Cyberpunkn,  1.a. [cybernetics + punk] subgenre of science fiction that focuses on the effects on society and individuals of advanced computer technology, artificial intelligence, and bionic implants in an increasingly global culture, especially as seen in the struggles of streetwise, disaffected characters

— Jeff Prucher, Brave New Words (2007)

Cyberpunk is a subgenre of science fiction which emerged in literature and film in the 1980’s and which has gone on to influence the genre as a whole.

Originally associated with writers like William Gibson and Bruce Sterling cyberpunk presents a dystopian view of a near future dominated by multinational corporations which have largely replaced national governments. The protagonists are largely tech-savvy low-lifes such as hackers, prompting some critics to characterise cyberpunk as ‘high tech, low life’.

The term was first coined by Bruce Bethke in the title of his short story “Cyberpunk” Amazing Stories (Nov 1983) but sf editor Gardner Dozois is generally considered the first to apply it to the subgenre as a whole.

Key works include Gibson’s Sprawl trilogy, Neuromancer (1984), Count Zero (1986) and Mona Lisa Overdrive (1988), as well as his short stories “Johnny Mnemonic“, “New Rose Hotel” and “Burning Chrome” (reprinted in the collection Burning Chrome, 1986) which are set in the same fictional universe.

NeuromancerCount Zero

Mona Lisa OverdriveBurning Chrome

Jack Womack‘s  ”Dryco” series “Dryco” consisting of Ambient (1987), Terraplane (1988), Heathern (1990), the Philip K. Dick Award winning Elvissey (1993), Random Acts of Senseless Violence (1995) and Going, Going, Gone (2000).


Literary anticedents of cyberpunk include Alfred Bester‘s The Demolished Man (1953) and The Stars My Destination (a.k.a. Tiger Tiger!, 1956), the work of Philip K. Dick, and the New Wave sf of Samuel R Delany, especially Nova (1968).

DemolishedManTiger Tiger

The near-future dystopias of John BrunnerStand on Zanzibar (1969), The Sheep Look Up (1972) and (particularly) the Alvin Toffler-inspired The Shockwave Rider (1975).

Other influences include J. G. Ballard, particularly the ‘auto-erotic’ Crash (1973) where the collision between flesh and metal is explored in explicitly sexual terms. Ballard himself was influenced by another ancestor of cyberpunk, Bernard Wolfe’s Limbo, one of the first Western novels to explore cybernetics in any depth.

William S. Burroughs.

Another precursor of cyberpunk was Dr. Adder by K. W. Jeter, which was written in 1972 but not published until 1984, allegedly due to it’s violent sexual content; Jeter would become more famous as a pioneer of Steampunk.

Cyberpunk film

The aesthetic of cyberpunk was established in the public mind by Ridley Scott‘s film Blade Runner (1982) and James Cameron‘s low-budget tech noir action movie The Terminator (1984).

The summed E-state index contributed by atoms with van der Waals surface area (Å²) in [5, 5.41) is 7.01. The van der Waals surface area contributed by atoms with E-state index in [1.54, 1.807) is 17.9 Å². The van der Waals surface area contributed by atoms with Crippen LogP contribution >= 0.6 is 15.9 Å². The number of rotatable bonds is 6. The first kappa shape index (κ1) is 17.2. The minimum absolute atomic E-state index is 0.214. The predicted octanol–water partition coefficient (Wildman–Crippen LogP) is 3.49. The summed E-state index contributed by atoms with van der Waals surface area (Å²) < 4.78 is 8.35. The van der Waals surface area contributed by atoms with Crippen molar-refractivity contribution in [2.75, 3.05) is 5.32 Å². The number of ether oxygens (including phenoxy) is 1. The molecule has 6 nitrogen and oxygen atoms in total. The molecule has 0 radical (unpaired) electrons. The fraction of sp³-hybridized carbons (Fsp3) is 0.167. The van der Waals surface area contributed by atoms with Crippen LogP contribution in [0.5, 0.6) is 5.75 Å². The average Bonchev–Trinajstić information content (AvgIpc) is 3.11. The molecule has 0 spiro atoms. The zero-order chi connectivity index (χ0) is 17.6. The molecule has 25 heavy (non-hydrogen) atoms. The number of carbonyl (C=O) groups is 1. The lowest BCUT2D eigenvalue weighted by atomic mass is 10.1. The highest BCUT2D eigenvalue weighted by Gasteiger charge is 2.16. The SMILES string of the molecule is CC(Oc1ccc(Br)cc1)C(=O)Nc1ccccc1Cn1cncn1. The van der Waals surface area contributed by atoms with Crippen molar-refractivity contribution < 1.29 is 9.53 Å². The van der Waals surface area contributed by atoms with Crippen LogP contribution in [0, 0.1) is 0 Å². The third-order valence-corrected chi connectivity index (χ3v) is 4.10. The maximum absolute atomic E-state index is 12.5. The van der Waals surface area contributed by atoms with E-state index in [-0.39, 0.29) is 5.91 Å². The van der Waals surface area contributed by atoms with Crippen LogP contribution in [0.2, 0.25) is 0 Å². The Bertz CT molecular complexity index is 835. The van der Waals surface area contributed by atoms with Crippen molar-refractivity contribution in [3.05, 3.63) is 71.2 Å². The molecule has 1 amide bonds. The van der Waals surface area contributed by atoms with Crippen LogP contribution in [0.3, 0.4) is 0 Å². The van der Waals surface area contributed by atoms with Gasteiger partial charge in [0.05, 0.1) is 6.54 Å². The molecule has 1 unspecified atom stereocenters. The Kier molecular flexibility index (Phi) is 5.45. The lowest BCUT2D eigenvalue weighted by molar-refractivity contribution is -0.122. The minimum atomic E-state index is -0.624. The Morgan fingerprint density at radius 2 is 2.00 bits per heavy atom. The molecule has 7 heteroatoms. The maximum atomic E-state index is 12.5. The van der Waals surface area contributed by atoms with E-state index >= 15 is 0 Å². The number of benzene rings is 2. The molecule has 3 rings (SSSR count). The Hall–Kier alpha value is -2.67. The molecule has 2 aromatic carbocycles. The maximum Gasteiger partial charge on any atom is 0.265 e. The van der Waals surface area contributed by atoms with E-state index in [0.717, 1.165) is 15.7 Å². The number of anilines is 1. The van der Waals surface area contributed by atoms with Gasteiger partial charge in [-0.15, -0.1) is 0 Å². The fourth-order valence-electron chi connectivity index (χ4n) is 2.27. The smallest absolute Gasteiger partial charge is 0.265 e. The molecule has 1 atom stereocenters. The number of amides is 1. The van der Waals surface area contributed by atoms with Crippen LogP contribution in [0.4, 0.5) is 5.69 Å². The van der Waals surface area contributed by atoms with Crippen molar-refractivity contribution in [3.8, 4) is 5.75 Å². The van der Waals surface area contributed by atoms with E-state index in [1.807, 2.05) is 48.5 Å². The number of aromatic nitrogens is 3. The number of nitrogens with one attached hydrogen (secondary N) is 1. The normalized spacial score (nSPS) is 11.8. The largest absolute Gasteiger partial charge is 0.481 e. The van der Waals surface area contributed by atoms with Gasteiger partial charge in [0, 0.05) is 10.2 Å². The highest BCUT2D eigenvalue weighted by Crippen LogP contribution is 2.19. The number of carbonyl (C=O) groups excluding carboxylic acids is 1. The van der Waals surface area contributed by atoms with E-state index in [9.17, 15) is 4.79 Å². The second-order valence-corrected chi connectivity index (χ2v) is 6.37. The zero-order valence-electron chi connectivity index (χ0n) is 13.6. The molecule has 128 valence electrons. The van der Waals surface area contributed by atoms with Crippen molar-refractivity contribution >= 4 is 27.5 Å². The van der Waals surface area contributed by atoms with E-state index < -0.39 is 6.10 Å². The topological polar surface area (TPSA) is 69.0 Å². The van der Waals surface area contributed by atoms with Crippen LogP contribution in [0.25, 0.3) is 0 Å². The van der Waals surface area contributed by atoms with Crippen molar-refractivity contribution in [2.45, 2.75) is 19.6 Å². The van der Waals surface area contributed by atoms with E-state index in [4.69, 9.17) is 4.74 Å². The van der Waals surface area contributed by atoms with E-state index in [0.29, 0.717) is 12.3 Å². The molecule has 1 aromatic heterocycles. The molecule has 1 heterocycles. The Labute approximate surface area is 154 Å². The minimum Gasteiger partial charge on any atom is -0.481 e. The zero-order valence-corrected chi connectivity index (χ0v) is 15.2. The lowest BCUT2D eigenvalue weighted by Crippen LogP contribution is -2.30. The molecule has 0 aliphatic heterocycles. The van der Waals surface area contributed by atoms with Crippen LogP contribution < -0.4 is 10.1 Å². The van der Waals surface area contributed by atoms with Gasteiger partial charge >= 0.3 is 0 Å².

The TerminatorTerminator 2

Equally important were the films of David Cronenberg, particularly Videodrome (1983); the director has continued to explore cyberpunk themes of the interface between flesh and machine with Crash (1996), an adaptation of J. G. Ballard‘s novel (1973) cited above, and the lighter eXistenZ (1999).

Luc Besson‘s Cinéma du look thriller Subway (1985), while not strictly science fiction, has a cyberpunk sensibility and aesthetic, as do Nikita (1990) and Léon (aka Léon: The Professional (1994). All three movies centre on outsiders as protagonists who have, in one way or another, been dehumanised.

SubwayLa Femme Nikita

Kathryn Bigelow‘s Strange Days (1995) is a near future thriller about the illicit trade in memories. It was written by James Cameron.

RoboCop posterAkira

The Matrix

The MatrixCyberpunk was fused with Kung Fu in Andy and Lana Wachowski‘s  The Matrix (1999).

The Matrix was followed by two film sequels, The Matrix Reloaded (2003) and by The Matrix Revolutions (2003).








Matrix ReloadedMatrix Revolutions

Michel Gondry‘s Eternal Sunshine of the Spotless Mind (2004) was written by Charlie Kaufman

The action of Christopher Nolan‘s Inception (2010) takes place within a series of virtual realities.

Katsuhiro Otomo‘s Akira (1988) and Shinya Tsukamoto‘s Tetsuo: The Iron Man (1989).

Cyberpunk subculture

Cyberpunk, like its retro-styled derivative Steampunk, has also produced a notable sub- or counterculture with its own fashion and music.

Read more:
  • Ballard,  J. G., Crash (1973)
  • Bester, Alfred, The Demolished Man (1953)
    • The Stars My Destination (aka Tiger! Tiger!, 1956)
  • Brunner, John, Stand on Zanzibar (1969)
    • The Sheep Look Up (1972)
    • The Shockwave Rider (1975)
  • Delany, Samuel R., Nova (1968)
  • Felluga, Dino, “Lesson Plans for Postmodernism: The Matrix and Neuromancer” (2011) at Introductory Guide to Critical Theory
  • Gibson, William, Neuromancer (1984)
    • Count Zero (1986)
    • Mona Lisa Overdrive (1988)
  • Jeter, K. W., Dr. Adder (1984)
  • Toffler, Alvin, Future Shock (1970)
  • Womack, Jack, Ambient (1987) 
    • Terraplane (1988)
    • Heathern (1990) 
    • Elvissey (1993) 
    • Random Acts of Senseless Violence (1995)
    • Going, Going, Gone (2000) 
  • X

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